- In an episode of Earthworm Jim, Jim and Peter, along with Bob the Goldfish and one of Bob's minions, spend about a thousand years of "pseudo-time" washing dishes in a restaurant outside time. And then a further 150 pseudo-years (15%) when Jim insists they have tip the waiter (but the others refuse to do more just to tip the valet).
- Subverted in Futurama when it looks like Elzar is about to propose this—but has the gang arrested instead. It's only as they're being carted off that Bender suggests working it off and Elzar agrees to "give it a shot". Double subverted as Bender later quits to join the Robot Mafia, and Elzar's response? "'Kay."
- The Perils of Penelope Pitstop, episode "Bad Fortune in a Chinese Fortune Cookie": After Chugaboom damages the restaurant, the Ant Hill Mob have to work as waiters and dishwashers.
- Bart Simpson has worked as both a carnie and a burlesque house doorman, and possibly more.
- Lisa worked as a living iPod advertising board to pay for her iTunes downloads. That's what you get for downloading music legally.
- In Hey Arnold!, Helga wins a coupon to a fancy French restaurant. When it comes time to pay the bill, it turns out that the coupon was for the fancy French restaurant across the street with a very similar name.
- Phoebe wonders why Helga didn't just explain the situation to the waiter, rather than order more food while she stalled for a friend to bring a box of cockroaches over, thus causing a greater debt than she already incurred:
Helga: We've gotta come up with a plan to get out of paying. I just need some time to think. We'll stall. We'll order more food. Lots more food.
- It happens again with Sid getting into debt to Big Gino. Gino's gang begins threatening Sid, but Sid gets Arnold to talk to Gino. Gino respects Arnold, so he proposes having Sid work for him for two weeks to pay off the debt. Sid ends up getting roped into Gino's gang, and trouble ensues.
- One Donald Duck cartoon has Donald trying to eat his (packed) lunch outside, but it starts raining. After many comic mishaps, an angry Donald forces his way into a fancy restaurant so he can eat his lunch in peace. The maître d'hôtel charges him for eating his own lunch in the restaurant. After going to court, the judge forces Donald to work off his debt for ten days. The trope is subverted because the closing scene demonstrates the problem with this approach, showing Donald breaking dishes nearly as often as he actually cleans them. The maître d'hôtel begs him to stop, but Donald holds up his court order. (And, of course, knowing Donald, he's breaking the dishes on purpose.)
- Sometimes he is forced to work off a debt to Uncle Scrooge, with the nature of the task a varying from polishing coins to task of questionable morality and/or legality.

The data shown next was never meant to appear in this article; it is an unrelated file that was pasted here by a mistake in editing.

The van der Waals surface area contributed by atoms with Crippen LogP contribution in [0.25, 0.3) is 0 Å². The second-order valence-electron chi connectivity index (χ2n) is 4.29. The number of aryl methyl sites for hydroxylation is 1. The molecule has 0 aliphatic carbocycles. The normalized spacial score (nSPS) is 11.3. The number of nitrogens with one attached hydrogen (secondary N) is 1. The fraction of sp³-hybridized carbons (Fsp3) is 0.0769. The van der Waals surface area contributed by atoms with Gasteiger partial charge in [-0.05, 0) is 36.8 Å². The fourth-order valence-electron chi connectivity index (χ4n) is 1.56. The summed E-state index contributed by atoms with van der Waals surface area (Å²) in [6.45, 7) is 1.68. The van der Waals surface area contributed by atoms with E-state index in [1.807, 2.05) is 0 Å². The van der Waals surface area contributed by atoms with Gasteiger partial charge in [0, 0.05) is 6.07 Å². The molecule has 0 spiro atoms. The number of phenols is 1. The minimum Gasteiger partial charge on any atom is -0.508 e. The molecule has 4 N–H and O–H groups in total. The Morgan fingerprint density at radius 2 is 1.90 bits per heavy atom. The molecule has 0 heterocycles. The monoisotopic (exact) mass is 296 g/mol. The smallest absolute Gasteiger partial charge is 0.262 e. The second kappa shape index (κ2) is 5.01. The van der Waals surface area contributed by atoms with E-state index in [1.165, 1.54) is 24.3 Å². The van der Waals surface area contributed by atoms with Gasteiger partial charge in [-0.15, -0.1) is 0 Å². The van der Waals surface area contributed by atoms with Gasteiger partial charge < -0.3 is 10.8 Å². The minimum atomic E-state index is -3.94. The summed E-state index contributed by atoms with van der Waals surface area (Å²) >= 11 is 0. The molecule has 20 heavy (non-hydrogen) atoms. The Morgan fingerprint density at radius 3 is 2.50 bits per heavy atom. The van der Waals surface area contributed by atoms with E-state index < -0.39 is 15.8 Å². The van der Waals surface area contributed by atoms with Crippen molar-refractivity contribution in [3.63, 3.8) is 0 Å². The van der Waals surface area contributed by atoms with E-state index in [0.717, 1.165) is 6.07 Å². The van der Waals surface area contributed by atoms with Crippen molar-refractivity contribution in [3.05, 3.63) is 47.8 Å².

- In the episode of DuckTales (1987) when Scrooge temporarily loses all of his wealth due to a years-old contract, he and the group (Huey, Dewey, Louie, Webigail, etc.) eat at a high-end restaurant where they were regulars anyway, saying to put the charge on his account. The contract-holder says the account is his as well, and Scrooge says to "Put it on his account." The owner doesn't approve of this and puts them to work in the kitchen washing dishes.
- The Fairly OddParents: In "The Big Problem", Timmy wished to be an adult. When he decided to dine at a restaurant, he had to wash the dishes to pay for the bill.
- In another Classic Disney Short, Crazy With The Heat, Goofy, wandering in the desert, hallucinates a soda fountain ran by an Arab sheik. He orders a grand total of six ice-cream floats, none of which he gets to drink because they disappear the moment he tries to. When the sheik asks for the bill, Goofy refuses, and is suddenly holding a pile of dishes for him to wash, under penalty of beheading.
- And in How to Take a Vacation, Goofy ends up washing dishes when his credit card runs out of credit at a restaurant.
- In the Warner Brothers classic short, Hollywood Steps Out; Andy Hardy (a recurring role played by Mickey Rooney) gets into trouble, and as usual has to ask his dad for help. Since they can't pay the bill, Andy and dad end up washing dishes to the rhythm of the music being played by the band.
- An episode of Jimmy Two-Shoes had Jimmy order too much stuff from Misery Inc. and was required to work as a delivery driver to pay them off.
- Garfield and Friends: Jon and one of the girls he dated had to wash dishes (and some cars) to pay a restaurant bill (and some broken dishes) because Jon forgot his wallet at home. just one of the several ways on which he blundered with that date.
- Camp Lazlo: "Prickly Pining Dining" ends with the Jelly Beans cleaning the bathroom and Scoutmaster Lumpus working as the restuarant's stuffed moose head.
- Jon Bon Jovi runs a pair of restaurants in New Jersey called JBJ Soul Kitchen Community Restaurants where one can pay for their dinner either with a donation or by volunteering in the kitchen.